- New algorithm to automatically sort Spaces and accesses
- Slide to open
- Contextual information right into the access view
- Door Status
- Push notifications
Same way we did back in version 2, we'll also be introducing new hardware along with the mobile app. Over time we’ve learned that in order to really push the boundaries of what is possible in access technology, updating (only) the software is usually not enough.
In order to create a truly disruptive experience and leap forward the existing competitors in the market it is necessary to make both hardware and software interplay in a meaningful way. The only way to do that is by controlling the solution end to end and also by having cross-functional teams that are able to create synergies among both worlds.
At iomando we are fortunate to have both, so today we are introducing two major changes to our hardware line.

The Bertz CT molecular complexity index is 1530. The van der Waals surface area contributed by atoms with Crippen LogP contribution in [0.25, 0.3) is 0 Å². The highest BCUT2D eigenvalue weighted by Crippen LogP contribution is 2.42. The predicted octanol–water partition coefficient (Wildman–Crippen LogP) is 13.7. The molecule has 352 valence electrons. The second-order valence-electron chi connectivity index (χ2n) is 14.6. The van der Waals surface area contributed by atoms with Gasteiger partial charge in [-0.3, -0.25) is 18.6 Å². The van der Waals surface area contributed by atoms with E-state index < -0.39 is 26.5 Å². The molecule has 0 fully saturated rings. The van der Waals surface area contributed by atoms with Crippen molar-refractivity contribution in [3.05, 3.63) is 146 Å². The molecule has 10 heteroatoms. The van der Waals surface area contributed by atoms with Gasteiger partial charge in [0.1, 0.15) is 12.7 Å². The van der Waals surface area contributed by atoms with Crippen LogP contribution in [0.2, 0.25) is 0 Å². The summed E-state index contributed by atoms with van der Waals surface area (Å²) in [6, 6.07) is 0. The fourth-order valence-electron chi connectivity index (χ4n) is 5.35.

iomando AICD v3.0
This codename - that of course you don’t have to remember - stands for our new main device, the one that connects directly to the internet, not the locally connected via radio that we introduced with version 2.
Now that we are on the same page, with the iomando version 3 we are introducing a whole new design for the hardware that:
- Is up to 54% smaller than the previous one.
- Has a new box that is more accessible and easy to install.
- Has the new industry standard I/O ports that our installers were demanding.
- Has improved internals (better processor, antennas and communication modules) which translates to better performance.
- Is way more power efficient and consumes up to 40% less energy despite having better performance.
- Sports the new iomando Connect feature (more on that later).
With the new hardware design, our device can be installed in less than 10 minutes because of the new built-in industry standard components, that before were treated as add-ons. This makes the installation smoother and quicker because the job that needs to be done is literally a couple of holes on the wall and two cables to the door.